A trip through the Butterley Tunnel

I have recently been sent links to explorations of the Butterley Tunnel on the Cromford Canal, whose Friends are here with a map here and the first of the explorations here. The second exploration [don’t try this at home, kids] is described rather more extensively in this PDF.

Coincidentally, I found that Joseph Tatlow paid a brief visit to the canal in about 1869:

After about eighteen months of office work I had a long and serious illness and was away from duty for nearly half a year. The latter part of the time I spent in the Erewash Valley, at the house of an uncle who lived near Pye Bridge. I was then under eighteen, growing fast, and when convalescing the country life and country air did me lasting good. Though a colliery district the valley is not devoid of rural beauty; to me it was pelasant and attractive and I wandered about at will.

One day I had a curious experience. In my walk I came across the Cromford Canal where it enters a tunnel that burrows beneath coal mines. At the entrance to the tunnel a canal barge lay. The bargees asked would I like to go through with them? “How long is it?” said I, and “how long will it take?” “Not long,” said bargee, “come on!” “Right!” said I.

The tunnel just fitted the barge, scarcely an inch to spare; the roof was so low that a man lying on his back on a plank placed athwart the vessel, with his feet against the roof, propelled the boat along. This was the only means of transit and our progress was slow and dreary. It was a journey of Cimmerian darkness; along a stream fit for Charon’s boat. About halfway a halt was made for dinner, but I had none. Although I was cold and hungry the bargees’ hospitality did not include a share of their bread and cheese but they gave me a drink of their beer.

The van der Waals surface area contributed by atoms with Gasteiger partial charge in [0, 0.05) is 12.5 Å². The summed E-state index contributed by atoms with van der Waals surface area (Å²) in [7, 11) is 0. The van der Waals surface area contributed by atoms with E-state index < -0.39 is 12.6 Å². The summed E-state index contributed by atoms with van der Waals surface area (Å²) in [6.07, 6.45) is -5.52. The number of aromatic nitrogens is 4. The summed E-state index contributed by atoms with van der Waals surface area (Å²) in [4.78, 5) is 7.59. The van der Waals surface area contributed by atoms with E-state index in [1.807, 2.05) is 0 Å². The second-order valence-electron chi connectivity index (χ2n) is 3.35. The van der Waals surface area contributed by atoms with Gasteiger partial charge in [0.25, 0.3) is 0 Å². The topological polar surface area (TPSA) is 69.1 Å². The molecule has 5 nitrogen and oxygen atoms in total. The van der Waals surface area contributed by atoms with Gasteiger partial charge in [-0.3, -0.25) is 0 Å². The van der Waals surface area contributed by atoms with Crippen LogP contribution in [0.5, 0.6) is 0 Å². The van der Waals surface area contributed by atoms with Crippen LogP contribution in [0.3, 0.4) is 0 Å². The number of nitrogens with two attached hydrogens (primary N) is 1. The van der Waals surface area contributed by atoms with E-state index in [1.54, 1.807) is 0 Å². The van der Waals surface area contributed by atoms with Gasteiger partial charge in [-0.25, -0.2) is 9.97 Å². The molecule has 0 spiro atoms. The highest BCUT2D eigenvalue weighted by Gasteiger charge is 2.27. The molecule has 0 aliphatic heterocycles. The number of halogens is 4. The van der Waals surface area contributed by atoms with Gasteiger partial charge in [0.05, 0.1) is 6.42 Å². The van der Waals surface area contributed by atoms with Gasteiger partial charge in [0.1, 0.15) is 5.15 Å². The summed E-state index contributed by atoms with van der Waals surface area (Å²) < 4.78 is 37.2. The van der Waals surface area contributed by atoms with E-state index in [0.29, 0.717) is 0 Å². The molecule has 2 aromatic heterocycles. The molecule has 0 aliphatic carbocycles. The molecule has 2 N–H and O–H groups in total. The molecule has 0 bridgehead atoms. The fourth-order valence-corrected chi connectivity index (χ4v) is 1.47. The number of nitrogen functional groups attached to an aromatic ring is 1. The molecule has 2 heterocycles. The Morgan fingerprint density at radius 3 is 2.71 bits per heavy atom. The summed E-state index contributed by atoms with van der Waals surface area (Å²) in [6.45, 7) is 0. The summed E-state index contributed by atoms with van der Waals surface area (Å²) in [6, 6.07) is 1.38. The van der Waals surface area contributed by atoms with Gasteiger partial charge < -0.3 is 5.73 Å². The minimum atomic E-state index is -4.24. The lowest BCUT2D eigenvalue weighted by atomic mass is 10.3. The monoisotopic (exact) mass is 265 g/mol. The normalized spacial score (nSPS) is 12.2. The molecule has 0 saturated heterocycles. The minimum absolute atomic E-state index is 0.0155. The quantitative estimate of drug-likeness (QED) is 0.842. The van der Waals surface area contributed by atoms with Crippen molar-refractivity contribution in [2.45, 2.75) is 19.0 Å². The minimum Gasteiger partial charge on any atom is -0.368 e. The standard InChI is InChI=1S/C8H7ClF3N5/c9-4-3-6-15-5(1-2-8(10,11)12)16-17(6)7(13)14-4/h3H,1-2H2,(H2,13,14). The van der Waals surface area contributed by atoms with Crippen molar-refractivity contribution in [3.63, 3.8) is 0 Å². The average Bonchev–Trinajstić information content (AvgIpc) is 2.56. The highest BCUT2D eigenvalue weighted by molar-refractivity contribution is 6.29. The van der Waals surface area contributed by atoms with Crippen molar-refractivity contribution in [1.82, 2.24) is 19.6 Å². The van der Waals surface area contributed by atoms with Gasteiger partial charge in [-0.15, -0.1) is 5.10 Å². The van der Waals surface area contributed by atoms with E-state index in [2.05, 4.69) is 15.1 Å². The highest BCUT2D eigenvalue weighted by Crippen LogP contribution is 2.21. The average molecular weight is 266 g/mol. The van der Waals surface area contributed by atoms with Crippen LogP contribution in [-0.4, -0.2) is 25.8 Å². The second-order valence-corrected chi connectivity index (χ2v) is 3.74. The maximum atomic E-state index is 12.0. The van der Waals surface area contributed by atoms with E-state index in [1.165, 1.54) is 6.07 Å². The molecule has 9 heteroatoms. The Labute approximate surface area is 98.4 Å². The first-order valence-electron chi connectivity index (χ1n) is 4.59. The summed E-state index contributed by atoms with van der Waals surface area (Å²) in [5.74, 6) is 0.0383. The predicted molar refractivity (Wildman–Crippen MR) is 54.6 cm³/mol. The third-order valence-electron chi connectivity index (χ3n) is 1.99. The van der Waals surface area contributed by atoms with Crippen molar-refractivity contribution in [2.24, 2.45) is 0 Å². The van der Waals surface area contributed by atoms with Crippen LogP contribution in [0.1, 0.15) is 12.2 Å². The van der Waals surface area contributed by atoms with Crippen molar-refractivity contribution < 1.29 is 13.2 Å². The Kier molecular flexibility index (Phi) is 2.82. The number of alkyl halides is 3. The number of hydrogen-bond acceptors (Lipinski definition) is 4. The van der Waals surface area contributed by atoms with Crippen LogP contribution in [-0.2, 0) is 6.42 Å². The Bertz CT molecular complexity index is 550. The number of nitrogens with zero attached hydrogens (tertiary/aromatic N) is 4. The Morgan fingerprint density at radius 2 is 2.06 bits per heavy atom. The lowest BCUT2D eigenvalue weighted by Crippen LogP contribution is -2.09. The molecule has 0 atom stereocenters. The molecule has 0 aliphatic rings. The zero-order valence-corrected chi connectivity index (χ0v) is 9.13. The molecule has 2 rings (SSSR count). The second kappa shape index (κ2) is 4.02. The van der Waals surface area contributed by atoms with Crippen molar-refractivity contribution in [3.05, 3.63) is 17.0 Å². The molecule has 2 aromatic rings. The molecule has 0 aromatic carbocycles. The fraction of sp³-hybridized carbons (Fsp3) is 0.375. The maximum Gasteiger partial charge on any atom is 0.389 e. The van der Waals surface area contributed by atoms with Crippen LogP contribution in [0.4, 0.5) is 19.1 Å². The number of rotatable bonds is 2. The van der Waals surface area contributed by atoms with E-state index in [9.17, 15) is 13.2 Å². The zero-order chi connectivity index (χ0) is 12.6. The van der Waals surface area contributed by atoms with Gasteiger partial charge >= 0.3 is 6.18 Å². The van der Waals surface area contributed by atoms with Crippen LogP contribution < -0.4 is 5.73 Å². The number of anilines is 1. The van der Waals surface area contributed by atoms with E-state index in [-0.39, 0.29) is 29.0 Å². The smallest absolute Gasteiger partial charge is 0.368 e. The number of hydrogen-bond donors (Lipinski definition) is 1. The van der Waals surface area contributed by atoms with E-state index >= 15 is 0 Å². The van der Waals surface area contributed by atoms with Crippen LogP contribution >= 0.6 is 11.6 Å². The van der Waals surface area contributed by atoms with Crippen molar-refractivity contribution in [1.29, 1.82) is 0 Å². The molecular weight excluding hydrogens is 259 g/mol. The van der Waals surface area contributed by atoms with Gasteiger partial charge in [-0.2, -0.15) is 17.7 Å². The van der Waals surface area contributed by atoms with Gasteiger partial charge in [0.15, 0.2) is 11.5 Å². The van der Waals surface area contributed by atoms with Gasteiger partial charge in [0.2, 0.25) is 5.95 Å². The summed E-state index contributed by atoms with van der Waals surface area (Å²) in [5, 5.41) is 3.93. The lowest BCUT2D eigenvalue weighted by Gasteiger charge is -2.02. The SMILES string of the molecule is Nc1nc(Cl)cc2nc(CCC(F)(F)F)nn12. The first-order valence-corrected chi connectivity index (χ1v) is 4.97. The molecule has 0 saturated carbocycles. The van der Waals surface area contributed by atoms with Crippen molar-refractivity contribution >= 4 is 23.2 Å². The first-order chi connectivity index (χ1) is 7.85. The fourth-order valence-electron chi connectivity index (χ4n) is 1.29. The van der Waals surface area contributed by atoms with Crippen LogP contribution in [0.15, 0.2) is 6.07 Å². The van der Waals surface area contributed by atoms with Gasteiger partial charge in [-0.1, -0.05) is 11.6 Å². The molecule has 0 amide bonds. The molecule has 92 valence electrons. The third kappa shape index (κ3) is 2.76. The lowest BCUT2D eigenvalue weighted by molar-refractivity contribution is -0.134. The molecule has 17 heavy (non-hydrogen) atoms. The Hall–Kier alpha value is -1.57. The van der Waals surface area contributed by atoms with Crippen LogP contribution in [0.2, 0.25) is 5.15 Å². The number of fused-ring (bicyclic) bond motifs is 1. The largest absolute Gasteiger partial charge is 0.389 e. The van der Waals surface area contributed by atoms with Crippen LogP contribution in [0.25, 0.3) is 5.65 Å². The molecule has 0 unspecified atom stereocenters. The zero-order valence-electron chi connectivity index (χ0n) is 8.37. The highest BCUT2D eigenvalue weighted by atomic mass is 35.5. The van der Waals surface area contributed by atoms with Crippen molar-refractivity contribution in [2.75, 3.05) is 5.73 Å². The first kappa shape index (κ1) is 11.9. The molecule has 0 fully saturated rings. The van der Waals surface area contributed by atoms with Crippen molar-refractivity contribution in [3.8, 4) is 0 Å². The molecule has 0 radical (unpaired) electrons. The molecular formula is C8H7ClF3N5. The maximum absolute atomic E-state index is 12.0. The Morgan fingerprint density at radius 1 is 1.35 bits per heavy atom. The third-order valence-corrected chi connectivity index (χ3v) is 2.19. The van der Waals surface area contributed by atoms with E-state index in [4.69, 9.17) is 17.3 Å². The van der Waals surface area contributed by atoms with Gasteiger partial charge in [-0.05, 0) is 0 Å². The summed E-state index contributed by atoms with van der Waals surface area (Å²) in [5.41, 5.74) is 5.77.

The tunnel is two miles long, and was drippingly wet. Several hours passed before we emerged, not into sunshine but into the open, under a clouded sky and heavy rain which had succeeded a bright forenoon. I was nearly five miles from my uncle’s house, lightly clad, hungry and tired. To my friends ever since I have not failed to recommend the passage of the Butterley tunnel as a desirable pleasure excursion.

Joseph Tatlow Fifty Years of Railway Life in England, Scotland and Ireland The Railway Gazette, London 1920

3 responses to “A trip through the Butterley Tunnel

  1. ”the roof was so low that a man lying on his back on a plank placed athwart the vessel, with his feet against the roof, propelled the boat along”
    i have read that this was called legging and was a career in its self.often with children being employed to do it.they also lay one person on either side of the boat on a long plank and “legged” down the side walls of tunnels.

  2. You can see photos of recent leggings of the Standedge Tunnel (Britain’s longest, highest and deepest canal tunnel) on Martin Clark’s excellent Pennine Waterways website.

    There is a good description of legging (and other early waterways operations) in Hornblower and the Atropos.


  3. It would be nice to get a survey of the Ulster Canal tunnel carried out, given that it is the only canal tunnel on the island of Ireland.

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